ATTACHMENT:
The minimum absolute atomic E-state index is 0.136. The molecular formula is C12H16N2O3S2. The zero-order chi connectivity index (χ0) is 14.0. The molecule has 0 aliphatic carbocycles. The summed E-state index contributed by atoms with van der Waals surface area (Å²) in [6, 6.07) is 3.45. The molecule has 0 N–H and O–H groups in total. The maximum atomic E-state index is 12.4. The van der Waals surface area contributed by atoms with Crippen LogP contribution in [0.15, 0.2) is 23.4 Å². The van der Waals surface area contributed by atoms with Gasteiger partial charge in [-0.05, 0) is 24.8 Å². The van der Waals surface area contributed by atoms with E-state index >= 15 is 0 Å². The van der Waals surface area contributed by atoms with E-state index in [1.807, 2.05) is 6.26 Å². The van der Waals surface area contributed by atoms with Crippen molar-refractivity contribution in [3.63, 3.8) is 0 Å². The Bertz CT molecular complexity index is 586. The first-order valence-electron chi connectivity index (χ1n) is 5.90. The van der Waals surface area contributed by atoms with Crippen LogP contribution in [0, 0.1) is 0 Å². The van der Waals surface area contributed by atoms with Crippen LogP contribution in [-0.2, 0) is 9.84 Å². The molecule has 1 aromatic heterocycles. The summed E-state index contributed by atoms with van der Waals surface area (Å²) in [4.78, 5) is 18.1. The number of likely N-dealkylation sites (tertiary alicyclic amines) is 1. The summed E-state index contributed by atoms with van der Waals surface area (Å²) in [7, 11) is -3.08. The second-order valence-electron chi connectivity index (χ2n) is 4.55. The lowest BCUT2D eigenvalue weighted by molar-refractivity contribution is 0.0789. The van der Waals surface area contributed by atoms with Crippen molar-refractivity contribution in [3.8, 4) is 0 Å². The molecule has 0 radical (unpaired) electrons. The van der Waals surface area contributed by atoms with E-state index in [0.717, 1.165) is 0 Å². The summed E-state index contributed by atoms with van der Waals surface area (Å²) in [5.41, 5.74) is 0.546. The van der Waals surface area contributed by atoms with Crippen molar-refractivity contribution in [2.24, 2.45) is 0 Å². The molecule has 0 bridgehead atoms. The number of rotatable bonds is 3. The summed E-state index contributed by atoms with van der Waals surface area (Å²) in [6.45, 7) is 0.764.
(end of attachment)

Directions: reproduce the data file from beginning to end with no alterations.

The minimum absolute atomic E-state index is 0.136. The molecular formula is C12H16N2O3S2. The zero-order chi connectivity index (χ0) is 14.0. The molecule has 0 aliphatic carbocycles. The summed E-state index contributed by atoms with van der Waals surface area (Å²) in [6, 6.07) is 3.45. The molecule has 0 N–H and O–H groups in total. The maximum atomic E-state index is 12.4. The van der Waals surface area contributed by atoms with Crippen LogP contribution in [0.15, 0.2) is 23.4 Å². The van der Waals surface area contributed by atoms with Gasteiger partial charge in [-0.05, 0) is 24.8 Å². The van der Waals surface area contributed by atoms with E-state index >= 15 is 0 Å². The van der Waals surface area contributed by atoms with E-state index in [1.807, 2.05) is 6.26 Å². The van der Waals surface area contributed by atoms with Crippen molar-refractivity contribution in [3.63, 3.8) is 0 Å². The Bertz CT molecular complexity index is 586. The first-order valence-electron chi connectivity index (χ1n) is 5.90. The van der Waals surface area contributed by atoms with Crippen LogP contribution in [0, 0.1) is 0 Å². The van der Waals surface area contributed by atoms with Crippen LogP contribution in [-0.2, 0) is 9.84 Å². The molecule has 1 aromatic heterocycles. The summed E-state index contributed by atoms with van der Waals surface area (Å²) in [4.78, 5) is 18.1. The number of likely N-dealkylation sites (tertiary alicyclic amines) is 1. The summed E-state index contributed by atoms with van der Waals surface area (Å²) in [7, 11) is -3.08. The second-order valence-electron chi connectivity index (χ2n) is 4.55. The lowest BCUT2D eigenvalue weighted by molar-refractivity contribution is 0.0789. The van der Waals surface area contributed by atoms with Crippen molar-refractivity contribution in [3.8, 4) is 0 Å². The molecule has 0 radical (unpaired) electrons. The van der Waals surface area contributed by atoms with E-state index in [0.717, 1.165) is 0 Å². The summed E-state index contributed by atoms with van der Waals surface area (Å²) in [5.41, 5.74) is 0.546. The van der Waals surface area contributed by atoms with Crippen molar-refractivity contribution in [2.24, 2.45) is 0 Å². The molecule has 0 bridgehead atoms. The number of rotatable bonds is 3. The summed E-state index contributed by atoms with van der Waals surface area (Å²) in [6.45, 7) is 0.764.